Then I began to obtain permission from some of the adjoining property owners to look for my buck. It didn't take long for word to spread. I got a call within the hour from whitetail enthusiast Matthew Van Pelt, who hunts the adjoining property.
We exchanged some information on the buck, and he said he would keep an eye and ear open for me. So I began walking for days, with Zach’s help when he was available, checking all water sources as far as a mile away, which were limited due to drought.
Following the crows, hawks and my nose, I found 12 dead deer, but none were the giant. The fact that I kept finding dead deer kept my hopes up that I would find him.
I stayed in touch with Craig, reporting all the dead deer I was finding, and he informed me of the disease that had taken a toll throughout the Midwest.
I finally had to return to work, to my field, but as the rut’s peak approached, I got back to more scouting and looking, hoping to get a glimpse of Ol’ Two Rows if he was still alive.
After no further sightings, I began to obtain permission from more property owners and started searching on foot again in places I had not covered.
I held out hope that something would happen during the upcoming shotgun seasons, specifically the second one because that’s when Matthew and the adjoining property owners do a big deer drive and would be jumping a lot of deer.
Saturday night, with only one day left in the shotgun season, Luke Bain and his dad, Rob, were undecided about what to do for Sunday.
“We were at my dad’s farm,” Luke recalls, “and with the number of deer down due to (EHD) and the late antlerless season, we decided to join Matthew and his group with whom we have hunted in the past, to help push deer and fill some tags. We had heard about a 270-class buck that had been hit during early muzzleloader season and hadn't been found yet in the area we were going to hunt.
“So from previous situations I have been in, I knew that deer that are sick or injured will seek water, so this stuck in the back of my mind as I was walking through several patches we were pushing,” he continued.
“I was walking along a bluff when I was drawn down to the lower part of the ravine that I had to cross,” Luke said. “There was a tree across the ravine, and, as I glanced over it, I noticed an antler sticking up in the air.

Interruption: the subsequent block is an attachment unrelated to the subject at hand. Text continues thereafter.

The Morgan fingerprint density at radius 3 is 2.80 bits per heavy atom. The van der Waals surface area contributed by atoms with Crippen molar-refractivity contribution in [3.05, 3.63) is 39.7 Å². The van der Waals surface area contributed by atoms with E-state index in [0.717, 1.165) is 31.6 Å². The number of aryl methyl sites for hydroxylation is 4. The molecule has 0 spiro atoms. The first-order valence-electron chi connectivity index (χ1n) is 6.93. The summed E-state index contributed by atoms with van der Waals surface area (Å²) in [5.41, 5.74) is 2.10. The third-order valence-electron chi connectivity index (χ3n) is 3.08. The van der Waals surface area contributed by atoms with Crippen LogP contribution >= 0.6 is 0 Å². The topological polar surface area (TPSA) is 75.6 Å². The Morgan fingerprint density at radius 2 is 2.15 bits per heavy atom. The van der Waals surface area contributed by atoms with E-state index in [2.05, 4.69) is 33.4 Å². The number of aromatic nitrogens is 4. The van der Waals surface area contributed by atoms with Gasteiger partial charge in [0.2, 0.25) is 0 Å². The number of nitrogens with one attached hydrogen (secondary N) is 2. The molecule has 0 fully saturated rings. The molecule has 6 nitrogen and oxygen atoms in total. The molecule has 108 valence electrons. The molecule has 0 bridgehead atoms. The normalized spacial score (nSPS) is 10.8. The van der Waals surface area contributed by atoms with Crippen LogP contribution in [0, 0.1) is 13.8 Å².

“When I walked closer, I discovered a dead deer underneath the log, in a hole filled with water. I grabbed the antler, pulled the head out of the mud, and was I shocked at how big it was.”
While Luke was in the ravine, I was on my side of the road, and, due to the lay of the land, could see the walkers coming through the timber. I had contacted Matthew a couple of times during the drive. He was on post with his daughter, Keslie, who is good friends with my daughter.
When he called me later, he said, “They found your buck.”
At that point, everything went surreal. I can’t describe the rush of emotions I experienced while waiting for the hunt to conclude, knowing I finally had closure to my journey with this deer.
As bad luck would again have it, Zach was unable to be there that day with me, so I had to make that call to him. When the hunt was over, I picked up Matthew and we went to the scene.
I couldn't believe how close the buck had died to the neighboring landowner’s house. It was really great awareness by Luke to check that close to the house in those ravines.
I’d never checked them, though I had walked within about 50 yards at one point.
I don’t know if the odds of my getting and recovering this buck are even calculable. But the key to the latter is a landowner who not only quickly ran to ground false rumors, but who also did the right thing.
I was fortunate to have dealt with a group of ethical and true deer hunters. I hope I can someday return the favor.
Hunter: Tim Forret
BTR Score: 309 2/8”
This article was published in the October 2013 edition of Rack Magazine. Subscribe today to have Rack Magazine delivered to your home. Read Recent RACK Articles: